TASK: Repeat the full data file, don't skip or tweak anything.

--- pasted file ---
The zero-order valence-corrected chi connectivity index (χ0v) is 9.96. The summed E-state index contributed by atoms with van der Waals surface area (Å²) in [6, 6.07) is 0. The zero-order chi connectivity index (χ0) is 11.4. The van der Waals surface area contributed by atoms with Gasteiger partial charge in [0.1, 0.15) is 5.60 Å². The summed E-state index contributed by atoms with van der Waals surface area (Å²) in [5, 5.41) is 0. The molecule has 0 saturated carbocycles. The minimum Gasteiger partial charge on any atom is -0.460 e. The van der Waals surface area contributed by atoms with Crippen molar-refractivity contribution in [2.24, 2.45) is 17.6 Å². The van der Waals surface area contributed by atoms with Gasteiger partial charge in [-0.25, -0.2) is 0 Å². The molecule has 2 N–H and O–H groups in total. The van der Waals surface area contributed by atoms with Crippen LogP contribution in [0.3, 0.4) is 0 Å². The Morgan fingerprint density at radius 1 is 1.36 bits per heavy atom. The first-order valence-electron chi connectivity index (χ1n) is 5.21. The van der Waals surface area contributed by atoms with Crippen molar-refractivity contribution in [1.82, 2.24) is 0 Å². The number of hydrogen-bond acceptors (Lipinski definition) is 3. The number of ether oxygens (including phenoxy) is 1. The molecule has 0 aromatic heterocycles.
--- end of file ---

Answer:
The zero-order valence-corrected chi connectivity index (χ0v) is 9.96. The summed E-state index contributed by atoms with van der Waals surface area (Å²) in [6, 6.07) is 0. The zero-order chi connectivity index (χ0) is 11.4. The van der Waals surface area contributed by atoms with Gasteiger partial charge in [0.1, 0.15) is 5.60 Å². The summed E-state index contributed by atoms with van der Waals surface area (Å²) in [5, 5.41) is 0. The molecule has 0 saturated carbocycles. The minimum Gasteiger partial charge on any atom is -0.460 e. The van der Waals surface area contributed by atoms with Crippen molar-refractivity contribution in [2.24, 2.45) is 17.6 Å². The van der Waals surface area contributed by atoms with Gasteiger partial charge in [-0.25, -0.2) is 0 Å². The molecule has 2 N–H and O–H groups in total. The van der Waals surface area contributed by atoms with Crippen LogP contribution in [0.3, 0.4) is 0 Å². The Morgan fingerprint density at radius 1 is 1.36 bits per heavy atom. The first-order valence-electron chi connectivity index (χ1n) is 5.21. The van der Waals surface area contributed by atoms with Crippen molar-refractivity contribution in [1.82, 2.24) is 0 Å². The number of hydrogen-bond acceptors (Lipinski definition) is 3. The number of ether oxygens (including phenoxy) is 1. The molecule has 0 aromatic heterocycles.